While I can personally attest to the benefits of strength training in my life, below is additional information from the Fitness Professional's Guide to Strength Training Older Adults by Thomas R Baechle, and Dr. Wayne L Westcott. After reading this, you will not have any doubts about the value of incorporating a regular strength training program has in your life.
Research indicates that older adults may experience many health-related benefits from a sensible program of strength exercise that is performed at a relatively high effort level. Some of the possible benefits include the following:
- Better body composition with up to 4 pounds more lean weight, and 4 pounds less fat weight after 2 months of regular strength training.
- Increased metabolic rate of up to 7 percent higher resting metabolism and up to 15 percent greater daily calorie requirements after 3 months of regular strength training.
- Decrease low-back discomfort, as evidenced by approximately 80 percent of patients reporting less or no pain after 3 months of specific low-back strengthening exercise.
- Reduced arthritic pain, as indicated by subjective ratings of symptoms in strength trained adults who have arthritis.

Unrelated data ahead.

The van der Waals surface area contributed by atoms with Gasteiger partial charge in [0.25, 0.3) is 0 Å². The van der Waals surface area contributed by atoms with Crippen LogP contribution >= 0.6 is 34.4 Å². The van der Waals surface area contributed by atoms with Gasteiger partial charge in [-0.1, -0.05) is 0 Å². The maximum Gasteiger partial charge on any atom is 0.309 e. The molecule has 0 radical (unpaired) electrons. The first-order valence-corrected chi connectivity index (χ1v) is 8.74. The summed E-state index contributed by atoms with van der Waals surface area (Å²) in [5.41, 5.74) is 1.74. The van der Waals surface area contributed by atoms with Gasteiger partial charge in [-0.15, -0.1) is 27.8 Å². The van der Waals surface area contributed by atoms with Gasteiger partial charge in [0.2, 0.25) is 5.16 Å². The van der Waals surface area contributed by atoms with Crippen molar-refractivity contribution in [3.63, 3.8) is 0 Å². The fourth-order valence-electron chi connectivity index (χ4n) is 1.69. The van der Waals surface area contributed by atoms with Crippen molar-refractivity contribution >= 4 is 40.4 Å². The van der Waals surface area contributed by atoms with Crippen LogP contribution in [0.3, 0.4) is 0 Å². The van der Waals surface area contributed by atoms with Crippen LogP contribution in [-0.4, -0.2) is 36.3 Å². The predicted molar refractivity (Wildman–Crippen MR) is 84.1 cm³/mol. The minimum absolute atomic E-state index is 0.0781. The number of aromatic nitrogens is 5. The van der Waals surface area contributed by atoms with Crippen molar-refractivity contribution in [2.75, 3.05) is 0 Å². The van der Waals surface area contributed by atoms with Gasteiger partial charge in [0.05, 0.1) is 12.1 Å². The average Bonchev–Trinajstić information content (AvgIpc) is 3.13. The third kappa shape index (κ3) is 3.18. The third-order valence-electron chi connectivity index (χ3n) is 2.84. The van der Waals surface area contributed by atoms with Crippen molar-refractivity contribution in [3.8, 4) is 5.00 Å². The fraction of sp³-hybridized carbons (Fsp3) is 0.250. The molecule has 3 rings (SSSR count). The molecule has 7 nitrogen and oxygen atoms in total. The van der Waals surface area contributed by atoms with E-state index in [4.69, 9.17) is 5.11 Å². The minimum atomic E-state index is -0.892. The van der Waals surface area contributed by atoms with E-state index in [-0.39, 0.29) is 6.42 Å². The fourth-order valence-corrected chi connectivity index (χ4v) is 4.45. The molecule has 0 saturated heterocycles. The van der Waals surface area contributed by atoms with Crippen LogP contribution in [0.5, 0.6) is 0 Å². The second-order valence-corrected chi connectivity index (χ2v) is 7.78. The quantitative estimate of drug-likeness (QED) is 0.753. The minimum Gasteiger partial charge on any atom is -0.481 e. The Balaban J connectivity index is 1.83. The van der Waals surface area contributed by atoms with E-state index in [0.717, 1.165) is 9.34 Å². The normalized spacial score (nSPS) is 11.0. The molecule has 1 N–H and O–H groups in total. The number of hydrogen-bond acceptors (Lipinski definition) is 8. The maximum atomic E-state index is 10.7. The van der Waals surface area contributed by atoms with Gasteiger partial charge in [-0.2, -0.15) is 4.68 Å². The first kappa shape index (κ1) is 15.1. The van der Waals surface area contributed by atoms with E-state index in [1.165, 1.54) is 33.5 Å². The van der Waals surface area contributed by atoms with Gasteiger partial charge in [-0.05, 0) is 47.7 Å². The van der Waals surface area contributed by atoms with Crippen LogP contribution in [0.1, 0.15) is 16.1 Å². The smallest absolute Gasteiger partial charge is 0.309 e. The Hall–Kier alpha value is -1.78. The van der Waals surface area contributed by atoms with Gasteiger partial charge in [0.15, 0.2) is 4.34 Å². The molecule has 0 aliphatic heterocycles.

- Increased bone mineral density that minimize age related bone loss and offer protection against osteoporosis.
- Enhanced glucose utilization that may reduce the risk of type 2 diabetes.
- Faster gastrointestinal transit that may reduce the risk of colon cancer and other motility disorders of the gastrointestinal system.
- Reduced resting blood pressure, including lower diastolic readings and lower systolic readings.
- Improved blood lipid profiles, including lower levels of LDL cholesterol and higher levels of HDL cholesterol.
- Improved postcoronary performance resulting from higher muscular functional capacity and lower cardiovascular stress from routine and unplanned physical activity.
- Enhanced self-confidence, as reported by previously sedentary men and women following 2 months of regular strength training.
- Relieved depression in older adults clinically diagnosed with mild to moderate depression.